CITY HALL — For weeks, animal-rights activists have made sure to be at City Hall early on days when the City Council is scheduled to meet to make a public plea to aldermen to ban horse-drawn carriages.
That push by the Chicago Alliance for Animals — which paid off with plum spots during the public comment period, which is limited to just 30 minutes — will culminate Wednesday when three aldermen urge their colleagues to prevent horse-drawn carriage owners from renewing their licenses in November.
The measure — introduced in December 2017 — has the support of both aldermen who represent Downtown, Ald. Brendan Reilly (42) and Ald. Brian Hopkins (2.) Aldermen Raymond Lopez (15); Danny Solis (25); Anthony Napolitano (41) and Debra Silverstein (50) have also signed on to the ban.
An online petition in the summer of 2017 designed to urge city officials to prohibit horse-drawn carriages from operating when the temperature rises above 75 degrees received more than 6,200 signatures in two months.
Current rules prohibit the carriages from operating when the mercury is 90 degrees or higher or drops below 15 degrees. In addition, the carriages have to shut down if the wind chill drops below zero, or if snow or ice on the ground makes it perilous for the horses to walk, according to city regulations.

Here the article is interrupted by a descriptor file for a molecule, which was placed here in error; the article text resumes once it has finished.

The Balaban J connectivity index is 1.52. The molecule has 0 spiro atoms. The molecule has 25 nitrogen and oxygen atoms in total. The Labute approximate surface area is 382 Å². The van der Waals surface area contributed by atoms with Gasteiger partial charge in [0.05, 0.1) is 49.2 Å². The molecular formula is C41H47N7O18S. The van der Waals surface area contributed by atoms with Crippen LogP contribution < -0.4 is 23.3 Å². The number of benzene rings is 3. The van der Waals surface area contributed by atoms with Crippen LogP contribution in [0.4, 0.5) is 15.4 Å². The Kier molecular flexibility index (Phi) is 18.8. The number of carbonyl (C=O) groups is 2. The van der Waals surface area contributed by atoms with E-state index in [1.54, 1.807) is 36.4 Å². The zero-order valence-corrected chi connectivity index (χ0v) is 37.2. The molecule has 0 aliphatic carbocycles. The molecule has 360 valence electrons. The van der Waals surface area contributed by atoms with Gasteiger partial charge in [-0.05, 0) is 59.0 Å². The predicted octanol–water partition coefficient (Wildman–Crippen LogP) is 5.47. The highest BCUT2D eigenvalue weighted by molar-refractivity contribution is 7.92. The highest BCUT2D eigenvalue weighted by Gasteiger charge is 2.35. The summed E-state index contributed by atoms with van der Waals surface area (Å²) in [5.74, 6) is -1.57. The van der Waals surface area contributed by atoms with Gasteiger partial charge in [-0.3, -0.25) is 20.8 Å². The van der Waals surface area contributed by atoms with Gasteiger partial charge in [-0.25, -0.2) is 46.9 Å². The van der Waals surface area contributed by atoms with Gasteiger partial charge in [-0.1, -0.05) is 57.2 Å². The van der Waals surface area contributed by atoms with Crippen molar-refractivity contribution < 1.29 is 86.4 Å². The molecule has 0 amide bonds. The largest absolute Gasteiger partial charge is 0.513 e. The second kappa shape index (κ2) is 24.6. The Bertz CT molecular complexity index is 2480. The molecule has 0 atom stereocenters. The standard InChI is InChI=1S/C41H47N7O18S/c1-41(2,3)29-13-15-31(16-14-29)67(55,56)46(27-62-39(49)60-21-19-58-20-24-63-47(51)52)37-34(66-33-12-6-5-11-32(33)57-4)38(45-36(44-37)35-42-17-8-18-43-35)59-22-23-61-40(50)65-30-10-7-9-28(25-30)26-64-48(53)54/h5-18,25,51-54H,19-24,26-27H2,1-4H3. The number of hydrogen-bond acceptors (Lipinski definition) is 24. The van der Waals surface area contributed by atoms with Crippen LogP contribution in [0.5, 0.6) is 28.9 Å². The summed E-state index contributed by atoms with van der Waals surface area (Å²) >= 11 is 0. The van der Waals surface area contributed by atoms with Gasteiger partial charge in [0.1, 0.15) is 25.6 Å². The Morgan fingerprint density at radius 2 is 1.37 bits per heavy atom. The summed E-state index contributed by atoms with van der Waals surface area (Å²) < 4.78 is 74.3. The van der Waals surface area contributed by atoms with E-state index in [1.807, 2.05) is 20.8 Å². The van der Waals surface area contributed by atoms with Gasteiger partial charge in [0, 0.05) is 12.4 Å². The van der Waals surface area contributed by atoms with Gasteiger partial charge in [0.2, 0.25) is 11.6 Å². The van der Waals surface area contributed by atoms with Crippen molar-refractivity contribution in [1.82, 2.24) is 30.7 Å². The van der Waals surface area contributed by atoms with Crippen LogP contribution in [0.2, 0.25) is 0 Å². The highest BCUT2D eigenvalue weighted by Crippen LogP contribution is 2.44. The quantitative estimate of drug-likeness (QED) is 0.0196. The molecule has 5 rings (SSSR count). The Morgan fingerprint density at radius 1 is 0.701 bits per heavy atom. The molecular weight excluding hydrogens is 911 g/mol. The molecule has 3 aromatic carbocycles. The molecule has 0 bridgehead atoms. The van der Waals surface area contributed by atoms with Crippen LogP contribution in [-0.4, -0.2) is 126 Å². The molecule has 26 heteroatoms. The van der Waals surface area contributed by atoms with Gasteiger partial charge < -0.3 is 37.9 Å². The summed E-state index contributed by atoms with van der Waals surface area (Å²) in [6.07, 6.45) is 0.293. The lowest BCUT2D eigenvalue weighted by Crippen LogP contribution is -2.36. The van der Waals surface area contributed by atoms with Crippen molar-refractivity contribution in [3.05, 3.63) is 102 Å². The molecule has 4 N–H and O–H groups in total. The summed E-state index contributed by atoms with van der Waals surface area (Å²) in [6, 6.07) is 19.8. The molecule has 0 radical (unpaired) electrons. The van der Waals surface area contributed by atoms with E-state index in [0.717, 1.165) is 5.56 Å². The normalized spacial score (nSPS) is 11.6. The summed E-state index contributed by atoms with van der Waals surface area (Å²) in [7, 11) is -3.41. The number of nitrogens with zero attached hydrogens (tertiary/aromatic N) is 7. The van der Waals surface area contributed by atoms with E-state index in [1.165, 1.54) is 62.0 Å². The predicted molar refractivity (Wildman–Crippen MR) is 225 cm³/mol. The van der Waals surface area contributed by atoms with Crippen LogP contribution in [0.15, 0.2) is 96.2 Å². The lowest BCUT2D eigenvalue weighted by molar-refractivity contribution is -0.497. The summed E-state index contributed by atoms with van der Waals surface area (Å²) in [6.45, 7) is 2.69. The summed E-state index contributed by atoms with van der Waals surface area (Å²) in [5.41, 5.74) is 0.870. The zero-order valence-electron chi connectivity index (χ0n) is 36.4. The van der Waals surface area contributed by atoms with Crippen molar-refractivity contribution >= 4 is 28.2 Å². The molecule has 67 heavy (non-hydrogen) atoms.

The city’s ordinance requires carriage horses to be given water and allowed to rest for 15 minutes out of every hour, and carriages are not allowed on Downtown streets during the morning and evening rush hours. Horses can work no more than six hours a day.
Violations of the city’s rules can trigger fines of between $100 and $1,000.
In May 2017, the last public horse stable in Chicago was torn down to make way for a seven-story, 252-unit apartment building. The stables burned down in February 2015 in what FBI officials said was arson. After the fire, graffiti found inside read “Freedom” and “Free Save the Horses.”
Since then, Chicago’s approximately 25 carriage horses have been housed in a converted warehouse or brought in from outside the city.
The city’s remaining horse and carriage owners told the Tribune the horses are well taken care of and are part of a Downtown tradition the city should preserve.